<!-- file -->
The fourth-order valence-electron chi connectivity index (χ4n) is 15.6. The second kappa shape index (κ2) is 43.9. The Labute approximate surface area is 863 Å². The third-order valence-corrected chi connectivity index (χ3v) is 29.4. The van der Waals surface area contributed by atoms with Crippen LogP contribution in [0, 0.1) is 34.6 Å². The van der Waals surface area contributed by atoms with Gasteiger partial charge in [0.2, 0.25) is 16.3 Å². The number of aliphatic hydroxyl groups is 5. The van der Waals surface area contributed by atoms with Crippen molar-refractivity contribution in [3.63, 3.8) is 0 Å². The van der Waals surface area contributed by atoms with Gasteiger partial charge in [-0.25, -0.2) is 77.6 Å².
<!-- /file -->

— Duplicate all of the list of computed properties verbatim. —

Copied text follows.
The fourth-order valence-electron chi connectivity index (χ4n) is 15.6. The second kappa shape index (κ2) is 43.9. The Labute approximate surface area is 863 Å². The third-order valence-corrected chi connectivity index (χ3v) is 29.4. The van der Waals surface area contributed by atoms with Crippen LogP contribution in [0, 0.1) is 34.6 Å². The van der Waals surface area contributed by atoms with Gasteiger partial charge in [0.2, 0.25) is 16.3 Å². The number of aliphatic hydroxyl groups is 5. The van der Waals surface area contributed by atoms with Crippen molar-refractivity contribution in [3.63, 3.8) is 0 Å². The van der Waals surface area contributed by atoms with Gasteiger partial charge in [-0.25, -0.2) is 77.6 Å².